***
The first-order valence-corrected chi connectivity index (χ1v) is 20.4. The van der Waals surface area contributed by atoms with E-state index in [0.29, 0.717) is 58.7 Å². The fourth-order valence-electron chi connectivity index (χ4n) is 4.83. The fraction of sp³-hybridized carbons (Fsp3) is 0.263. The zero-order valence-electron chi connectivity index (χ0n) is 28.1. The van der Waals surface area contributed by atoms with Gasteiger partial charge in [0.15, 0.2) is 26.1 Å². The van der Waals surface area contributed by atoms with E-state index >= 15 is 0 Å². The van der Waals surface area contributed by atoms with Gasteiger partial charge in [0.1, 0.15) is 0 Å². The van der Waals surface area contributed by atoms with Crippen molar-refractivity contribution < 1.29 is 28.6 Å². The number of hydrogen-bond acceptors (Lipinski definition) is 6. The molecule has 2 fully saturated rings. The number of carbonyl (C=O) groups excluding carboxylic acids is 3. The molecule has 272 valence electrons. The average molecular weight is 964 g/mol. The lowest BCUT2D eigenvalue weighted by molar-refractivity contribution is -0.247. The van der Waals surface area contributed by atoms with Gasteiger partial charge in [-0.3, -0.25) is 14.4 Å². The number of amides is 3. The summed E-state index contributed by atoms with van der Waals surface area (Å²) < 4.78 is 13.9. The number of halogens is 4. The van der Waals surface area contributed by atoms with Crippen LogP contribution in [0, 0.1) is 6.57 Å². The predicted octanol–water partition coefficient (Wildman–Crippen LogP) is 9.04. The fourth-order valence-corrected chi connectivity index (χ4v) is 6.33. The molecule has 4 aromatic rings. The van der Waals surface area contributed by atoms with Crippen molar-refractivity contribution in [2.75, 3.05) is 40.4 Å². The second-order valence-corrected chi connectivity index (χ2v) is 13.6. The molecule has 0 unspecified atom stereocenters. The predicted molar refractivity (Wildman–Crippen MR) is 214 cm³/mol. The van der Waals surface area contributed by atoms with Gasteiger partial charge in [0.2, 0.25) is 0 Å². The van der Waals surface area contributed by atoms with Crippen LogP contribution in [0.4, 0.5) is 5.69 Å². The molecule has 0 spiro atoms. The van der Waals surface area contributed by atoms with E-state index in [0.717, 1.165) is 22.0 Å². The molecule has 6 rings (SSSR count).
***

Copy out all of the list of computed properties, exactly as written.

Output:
The first-order valence-corrected chi connectivity index (χ1v) is 20.4. The van der Waals surface area contributed by atoms with E-state index in [0.29, 0.717) is 58.7 Å². The fourth-order valence-electron chi connectivity index (χ4n) is 4.83. The fraction of sp³-hybridized carbons (Fsp3) is 0.263. The zero-order valence-electron chi connectivity index (χ0n) is 28.1. The van der Waals surface area contributed by atoms with Gasteiger partial charge in [0.15, 0.2) is 26.1 Å². The van der Waals surface area contributed by atoms with E-state index >= 15 is 0 Å². The van der Waals surface area contributed by atoms with Gasteiger partial charge in [0.1, 0.15) is 0 Å². The van der Waals surface area contributed by atoms with Crippen molar-refractivity contribution < 1.29 is 28.6 Å². The number of hydrogen-bond acceptors (Lipinski definition) is 6. The molecule has 2 fully saturated rings. The number of carbonyl (C=O) groups excluding carboxylic acids is 3. The molecule has 272 valence electrons. The average molecular weight is 964 g/mol. The lowest BCUT2D eigenvalue weighted by molar-refractivity contribution is -0.247. The van der Waals surface area contributed by atoms with Gasteiger partial charge in [-0.3, -0.25) is 14.4 Å². The number of amides is 3. The summed E-state index contributed by atoms with van der Waals surface area (Å²) < 4.78 is 13.9. The number of halogens is 4. The van der Waals surface area contributed by atoms with Crippen LogP contribution in [0, 0.1) is 6.57 Å². The predicted octanol–water partition coefficient (Wildman–Crippen LogP) is 9.04. The fourth-order valence-corrected chi connectivity index (χ4v) is 6.33. The molecule has 4 aromatic rings. The van der Waals surface area contributed by atoms with Crippen molar-refractivity contribution in [2.75, 3.05) is 40.4 Å². The second-order valence-corrected chi connectivity index (χ2v) is 13.6. The molecule has 0 unspecified atom stereocenters. The predicted molar refractivity (Wildman–Crippen MR) is 214 cm³/mol. The van der Waals surface area contributed by atoms with Gasteiger partial charge in [0.2, 0.25) is 0 Å². The van der Waals surface area contributed by atoms with Crippen LogP contribution in [0.4, 0.5) is 5.69 Å². The molecule has 0 spiro atoms. The van der Waals surface area contributed by atoms with E-state index in [0.717, 1.165) is 22.0 Å². The molecule has 6 rings (SSSR count).